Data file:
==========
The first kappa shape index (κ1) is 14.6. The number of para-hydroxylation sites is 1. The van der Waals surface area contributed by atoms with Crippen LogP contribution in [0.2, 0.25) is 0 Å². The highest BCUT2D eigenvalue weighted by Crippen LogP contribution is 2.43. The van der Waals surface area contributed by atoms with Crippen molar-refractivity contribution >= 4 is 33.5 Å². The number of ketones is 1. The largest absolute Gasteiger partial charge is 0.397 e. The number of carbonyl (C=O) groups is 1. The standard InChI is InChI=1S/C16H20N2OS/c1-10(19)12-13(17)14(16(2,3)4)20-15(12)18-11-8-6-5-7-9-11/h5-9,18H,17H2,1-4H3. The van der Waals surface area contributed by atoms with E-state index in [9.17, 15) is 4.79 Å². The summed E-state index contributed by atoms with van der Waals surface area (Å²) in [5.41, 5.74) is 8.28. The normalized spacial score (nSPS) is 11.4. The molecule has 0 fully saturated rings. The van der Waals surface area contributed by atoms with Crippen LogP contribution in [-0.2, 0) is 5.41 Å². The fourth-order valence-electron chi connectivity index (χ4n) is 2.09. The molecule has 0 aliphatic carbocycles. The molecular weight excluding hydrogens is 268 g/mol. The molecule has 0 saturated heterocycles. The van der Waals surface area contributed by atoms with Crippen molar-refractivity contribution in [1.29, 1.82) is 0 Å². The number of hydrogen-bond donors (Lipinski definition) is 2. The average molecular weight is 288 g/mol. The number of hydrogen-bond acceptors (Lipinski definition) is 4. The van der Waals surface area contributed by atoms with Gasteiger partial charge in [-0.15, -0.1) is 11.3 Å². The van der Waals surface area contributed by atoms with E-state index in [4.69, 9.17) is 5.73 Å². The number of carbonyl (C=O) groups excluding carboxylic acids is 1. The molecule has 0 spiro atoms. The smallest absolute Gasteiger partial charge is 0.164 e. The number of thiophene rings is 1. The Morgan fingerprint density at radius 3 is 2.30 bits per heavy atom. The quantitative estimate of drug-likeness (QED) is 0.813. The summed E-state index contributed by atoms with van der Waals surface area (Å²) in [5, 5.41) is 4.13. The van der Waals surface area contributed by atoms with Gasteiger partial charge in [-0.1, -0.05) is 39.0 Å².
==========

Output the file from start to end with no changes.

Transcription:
The first kappa shape index (κ1) is 14.6. The number of para-hydroxylation sites is 1. The van der Waals surface area contributed by atoms with Crippen LogP contribution in [0.2, 0.25) is 0 Å². The highest BCUT2D eigenvalue weighted by Crippen LogP contribution is 2.43. The van der Waals surface area contributed by atoms with Crippen molar-refractivity contribution >= 4 is 33.5 Å². The number of ketones is 1. The largest absolute Gasteiger partial charge is 0.397 e. The number of carbonyl (C=O) groups is 1. The standard InChI is InChI=1S/C16H20N2OS/c1-10(19)12-13(17)14(16(2,3)4)20-15(12)18-11-8-6-5-7-9-11/h5-9,18H,17H2,1-4H3. The van der Waals surface area contributed by atoms with E-state index in [9.17, 15) is 4.79 Å². The summed E-state index contributed by atoms with van der Waals surface area (Å²) in [5.41, 5.74) is 8.28. The normalized spacial score (nSPS) is 11.4. The molecule has 0 fully saturated rings. The van der Waals surface area contributed by atoms with Crippen LogP contribution in [-0.2, 0) is 5.41 Å². The fourth-order valence-electron chi connectivity index (χ4n) is 2.09. The molecule has 0 aliphatic carbocycles. The molecular weight excluding hydrogens is 268 g/mol. The molecule has 0 saturated heterocycles. The van der Waals surface area contributed by atoms with Crippen molar-refractivity contribution in [1.29, 1.82) is 0 Å². The number of hydrogen-bond donors (Lipinski definition) is 2. The average molecular weight is 288 g/mol. The number of hydrogen-bond acceptors (Lipinski definition) is 4. The van der Waals surface area contributed by atoms with Gasteiger partial charge in [-0.15, -0.1) is 11.3 Å². The van der Waals surface area contributed by atoms with E-state index in [4.69, 9.17) is 5.73 Å². The number of carbonyl (C=O) groups excluding carboxylic acids is 1. The molecule has 0 spiro atoms. The smallest absolute Gasteiger partial charge is 0.164 e. The number of thiophene rings is 1. The Morgan fingerprint density at radius 3 is 2.30 bits per heavy atom. The quantitative estimate of drug-likeness (QED) is 0.813. The summed E-state index contributed by atoms with van der Waals surface area (Å²) in [5, 5.41) is 4.13. The van der Waals surface area contributed by atoms with Gasteiger partial charge in [-0.1, -0.05) is 39.0 Å².